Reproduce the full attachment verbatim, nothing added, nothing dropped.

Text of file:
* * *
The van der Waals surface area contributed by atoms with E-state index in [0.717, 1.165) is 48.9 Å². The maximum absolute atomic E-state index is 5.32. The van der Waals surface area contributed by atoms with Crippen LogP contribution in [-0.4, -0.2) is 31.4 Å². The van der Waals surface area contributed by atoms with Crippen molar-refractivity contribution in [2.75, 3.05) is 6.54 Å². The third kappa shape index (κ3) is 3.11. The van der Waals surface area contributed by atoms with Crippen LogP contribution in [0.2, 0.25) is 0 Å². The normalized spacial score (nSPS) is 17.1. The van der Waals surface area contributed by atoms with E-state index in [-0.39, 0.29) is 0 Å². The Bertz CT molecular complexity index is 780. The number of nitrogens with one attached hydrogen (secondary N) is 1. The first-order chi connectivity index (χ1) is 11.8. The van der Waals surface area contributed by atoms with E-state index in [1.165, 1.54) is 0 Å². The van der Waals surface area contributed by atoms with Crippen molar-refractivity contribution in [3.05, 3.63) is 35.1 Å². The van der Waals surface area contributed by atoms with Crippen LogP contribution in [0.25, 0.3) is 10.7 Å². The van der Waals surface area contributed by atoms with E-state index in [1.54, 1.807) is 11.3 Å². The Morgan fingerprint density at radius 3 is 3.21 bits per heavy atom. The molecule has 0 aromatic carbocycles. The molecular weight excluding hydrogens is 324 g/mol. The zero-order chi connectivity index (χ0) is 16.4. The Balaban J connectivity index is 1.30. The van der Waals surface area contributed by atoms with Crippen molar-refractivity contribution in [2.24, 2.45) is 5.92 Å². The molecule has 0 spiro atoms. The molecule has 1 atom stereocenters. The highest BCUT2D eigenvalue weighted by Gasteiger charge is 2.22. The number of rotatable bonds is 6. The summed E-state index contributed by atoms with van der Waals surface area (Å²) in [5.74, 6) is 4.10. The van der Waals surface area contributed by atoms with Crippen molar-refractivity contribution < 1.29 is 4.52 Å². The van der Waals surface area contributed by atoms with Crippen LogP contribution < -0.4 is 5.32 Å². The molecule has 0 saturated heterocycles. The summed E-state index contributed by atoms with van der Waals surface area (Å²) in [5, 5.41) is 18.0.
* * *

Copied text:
The van der Waals surface area contributed by atoms with E-state index in [0.717, 1.165) is 48.9 Å². The maximum absolute atomic E-state index is 5.32. The van der Waals surface area contributed by atoms with Crippen LogP contribution in [-0.4, -0.2) is 31.4 Å². The van der Waals surface area contributed by atoms with Crippen molar-refractivity contribution in [2.75, 3.05) is 6.54 Å². The third kappa shape index (κ3) is 3.11. The van der Waals surface area contributed by atoms with Crippen LogP contribution in [0.2, 0.25) is 0 Å². The normalized spacial score (nSPS) is 17.1. The van der Waals surface area contributed by atoms with E-state index in [-0.39, 0.29) is 0 Å². The Bertz CT molecular complexity index is 780. The number of nitrogens with one attached hydrogen (secondary N) is 1. The first-order chi connectivity index (χ1) is 11.8. The van der Waals surface area contributed by atoms with E-state index in [1.165, 1.54) is 0 Å². The van der Waals surface area contributed by atoms with Crippen molar-refractivity contribution in [3.05, 3.63) is 35.1 Å². The van der Waals surface area contributed by atoms with Crippen LogP contribution in [0.25, 0.3) is 10.7 Å². The van der Waals surface area contributed by atoms with E-state index in [1.54, 1.807) is 11.3 Å². The Morgan fingerprint density at radius 3 is 3.21 bits per heavy atom. The molecule has 0 aromatic carbocycles. The molecular weight excluding hydrogens is 324 g/mol. The zero-order chi connectivity index (χ0) is 16.4. The Balaban J connectivity index is 1.30. The van der Waals surface area contributed by atoms with Crippen molar-refractivity contribution in [2.24, 2.45) is 5.92 Å². The molecule has 0 spiro atoms. The molecule has 1 atom stereocenters. The highest BCUT2D eigenvalue weighted by Gasteiger charge is 2.22. The number of rotatable bonds is 6. The summed E-state index contributed by atoms with van der Waals surface area (Å²) in [5.74, 6) is 4.10. The van der Waals surface area contributed by atoms with Crippen molar-refractivity contribution < 1.29 is 4.52 Å². The van der Waals surface area contributed by atoms with Crippen LogP contribution < -0.4 is 5.32 Å². The molecule has 0 saturated heterocycles. The summed E-state index contributed by atoms with van der Waals surface area (Å²) in [5, 5.41) is 18.0.